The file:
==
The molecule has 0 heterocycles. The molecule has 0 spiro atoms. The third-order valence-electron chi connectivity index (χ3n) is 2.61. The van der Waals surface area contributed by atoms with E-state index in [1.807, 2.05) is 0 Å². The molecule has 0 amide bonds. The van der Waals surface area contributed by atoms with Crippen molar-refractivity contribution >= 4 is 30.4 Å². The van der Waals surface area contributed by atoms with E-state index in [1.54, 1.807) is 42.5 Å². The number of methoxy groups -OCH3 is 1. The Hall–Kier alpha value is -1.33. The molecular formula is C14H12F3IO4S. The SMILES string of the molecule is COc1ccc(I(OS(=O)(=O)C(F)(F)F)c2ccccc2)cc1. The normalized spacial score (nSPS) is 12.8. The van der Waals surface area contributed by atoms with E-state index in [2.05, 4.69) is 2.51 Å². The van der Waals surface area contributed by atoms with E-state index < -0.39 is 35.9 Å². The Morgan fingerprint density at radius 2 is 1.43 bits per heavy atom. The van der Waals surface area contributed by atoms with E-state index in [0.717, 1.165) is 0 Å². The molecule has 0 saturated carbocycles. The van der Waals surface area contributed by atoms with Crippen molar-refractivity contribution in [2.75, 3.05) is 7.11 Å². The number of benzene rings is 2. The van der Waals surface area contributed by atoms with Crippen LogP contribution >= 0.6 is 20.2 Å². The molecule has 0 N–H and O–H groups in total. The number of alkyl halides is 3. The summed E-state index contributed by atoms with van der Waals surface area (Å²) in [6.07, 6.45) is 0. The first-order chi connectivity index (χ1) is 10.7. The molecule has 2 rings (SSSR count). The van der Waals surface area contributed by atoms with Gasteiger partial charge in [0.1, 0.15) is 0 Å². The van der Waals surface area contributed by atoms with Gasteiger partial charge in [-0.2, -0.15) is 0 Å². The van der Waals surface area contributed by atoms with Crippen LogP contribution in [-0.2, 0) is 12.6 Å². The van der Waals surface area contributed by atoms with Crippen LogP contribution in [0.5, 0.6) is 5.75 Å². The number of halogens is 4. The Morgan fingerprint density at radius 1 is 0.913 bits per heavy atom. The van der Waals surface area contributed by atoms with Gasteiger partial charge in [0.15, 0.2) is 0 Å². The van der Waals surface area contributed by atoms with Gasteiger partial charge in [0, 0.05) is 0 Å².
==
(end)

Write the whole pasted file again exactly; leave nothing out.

The molecule has 0 heterocycles. The molecule has 0 spiro atoms. The third-order valence-electron chi connectivity index (χ3n) is 2.61. The van der Waals surface area contributed by atoms with E-state index in [1.807, 2.05) is 0 Å². The molecule has 0 amide bonds. The van der Waals surface area contributed by atoms with Crippen molar-refractivity contribution >= 4 is 30.4 Å². The van der Waals surface area contributed by atoms with E-state index in [1.54, 1.807) is 42.5 Å². The number of methoxy groups -OCH3 is 1. The Hall–Kier alpha value is -1.33. The molecular formula is C14H12F3IO4S. The SMILES string of the molecule is COc1ccc(I(OS(=O)(=O)C(F)(F)F)c2ccccc2)cc1. The normalized spacial score (nSPS) is 12.8. The van der Waals surface area contributed by atoms with E-state index in [2.05, 4.69) is 2.51 Å². The van der Waals surface area contributed by atoms with E-state index < -0.39 is 35.9 Å². The Morgan fingerprint density at radius 2 is 1.43 bits per heavy atom. The van der Waals surface area contributed by atoms with E-state index in [0.717, 1.165) is 0 Å². The molecule has 0 saturated carbocycles. The van der Waals surface area contributed by atoms with Crippen molar-refractivity contribution in [2.75, 3.05) is 7.11 Å². The number of benzene rings is 2. The van der Waals surface area contributed by atoms with Crippen LogP contribution >= 0.6 is 20.2 Å². The molecule has 0 N–H and O–H groups in total. The number of alkyl halides is 3. The summed E-state index contributed by atoms with van der Waals surface area (Å²) in [6.07, 6.45) is 0. The first-order chi connectivity index (χ1) is 10.7. The molecule has 2 rings (SSSR count). The van der Waals surface area contributed by atoms with Gasteiger partial charge in [0.1, 0.15) is 0 Å². The van der Waals surface area contributed by atoms with Gasteiger partial charge in [-0.2, -0.15) is 0 Å². The van der Waals surface area contributed by atoms with Crippen LogP contribution in [-0.2, 0) is 12.6 Å². The van der Waals surface area contributed by atoms with Crippen LogP contribution in [0.5, 0.6) is 5.75 Å². The number of halogens is 4. The Morgan fingerprint density at radius 1 is 0.913 bits per heavy atom. The van der Waals surface area contributed by atoms with Gasteiger partial charge in [0.15, 0.2) is 0 Å². The van der Waals surface area contributed by atoms with Gasteiger partial charge in [0, 0.05) is 0 Å².